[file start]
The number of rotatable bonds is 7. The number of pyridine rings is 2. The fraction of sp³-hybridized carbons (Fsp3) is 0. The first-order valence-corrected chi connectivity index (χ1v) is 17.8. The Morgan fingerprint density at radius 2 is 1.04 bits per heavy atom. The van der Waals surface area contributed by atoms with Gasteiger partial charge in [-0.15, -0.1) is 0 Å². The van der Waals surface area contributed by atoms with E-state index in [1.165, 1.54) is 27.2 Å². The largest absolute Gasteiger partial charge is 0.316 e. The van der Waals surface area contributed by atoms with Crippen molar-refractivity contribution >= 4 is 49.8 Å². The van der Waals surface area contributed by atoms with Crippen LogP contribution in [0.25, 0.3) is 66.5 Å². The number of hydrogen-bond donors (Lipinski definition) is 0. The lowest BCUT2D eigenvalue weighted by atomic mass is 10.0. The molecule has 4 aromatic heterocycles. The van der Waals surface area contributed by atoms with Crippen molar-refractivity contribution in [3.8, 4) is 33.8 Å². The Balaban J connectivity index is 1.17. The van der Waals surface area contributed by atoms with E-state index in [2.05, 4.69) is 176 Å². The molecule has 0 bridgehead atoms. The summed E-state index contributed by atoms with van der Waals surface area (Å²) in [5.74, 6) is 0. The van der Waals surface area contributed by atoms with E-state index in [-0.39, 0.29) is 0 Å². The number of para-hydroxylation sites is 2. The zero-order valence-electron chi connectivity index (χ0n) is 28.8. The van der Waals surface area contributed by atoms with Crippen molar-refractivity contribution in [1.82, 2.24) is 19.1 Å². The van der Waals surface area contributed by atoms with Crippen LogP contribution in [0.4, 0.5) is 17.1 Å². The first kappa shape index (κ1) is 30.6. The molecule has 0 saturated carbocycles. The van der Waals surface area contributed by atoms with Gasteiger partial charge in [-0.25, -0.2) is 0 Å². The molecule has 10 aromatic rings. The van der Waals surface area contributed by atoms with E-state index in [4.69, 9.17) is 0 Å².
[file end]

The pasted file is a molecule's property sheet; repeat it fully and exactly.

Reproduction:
The number of rotatable bonds is 7. The number of pyridine rings is 2. The fraction of sp³-hybridized carbons (Fsp3) is 0. The first-order valence-corrected chi connectivity index (χ1v) is 17.8. The Morgan fingerprint density at radius 2 is 1.04 bits per heavy atom. The van der Waals surface area contributed by atoms with Gasteiger partial charge in [-0.15, -0.1) is 0 Å². The van der Waals surface area contributed by atoms with E-state index in [1.165, 1.54) is 27.2 Å². The largest absolute Gasteiger partial charge is 0.316 e. The van der Waals surface area contributed by atoms with Crippen molar-refractivity contribution >= 4 is 49.8 Å². The van der Waals surface area contributed by atoms with Crippen LogP contribution in [0.25, 0.3) is 66.5 Å². The number of hydrogen-bond donors (Lipinski definition) is 0. The lowest BCUT2D eigenvalue weighted by atomic mass is 10.0. The molecule has 4 aromatic heterocycles. The van der Waals surface area contributed by atoms with Crippen molar-refractivity contribution in [3.8, 4) is 33.8 Å². The Balaban J connectivity index is 1.17. The van der Waals surface area contributed by atoms with E-state index in [2.05, 4.69) is 176 Å². The molecule has 0 bridgehead atoms. The summed E-state index contributed by atoms with van der Waals surface area (Å²) in [5.74, 6) is 0. The van der Waals surface area contributed by atoms with E-state index in [-0.39, 0.29) is 0 Å². The number of para-hydroxylation sites is 2. The zero-order valence-electron chi connectivity index (χ0n) is 28.8. The van der Waals surface area contributed by atoms with Crippen molar-refractivity contribution in [1.82, 2.24) is 19.1 Å². The van der Waals surface area contributed by atoms with Crippen LogP contribution in [0.4, 0.5) is 17.1 Å². The first kappa shape index (κ1) is 30.6. The molecule has 0 saturated carbocycles. The van der Waals surface area contributed by atoms with Gasteiger partial charge in [-0.25, -0.2) is 0 Å². The molecule has 10 aromatic rings. The van der Waals surface area contributed by atoms with E-state index in [4.69, 9.17) is 0 Å².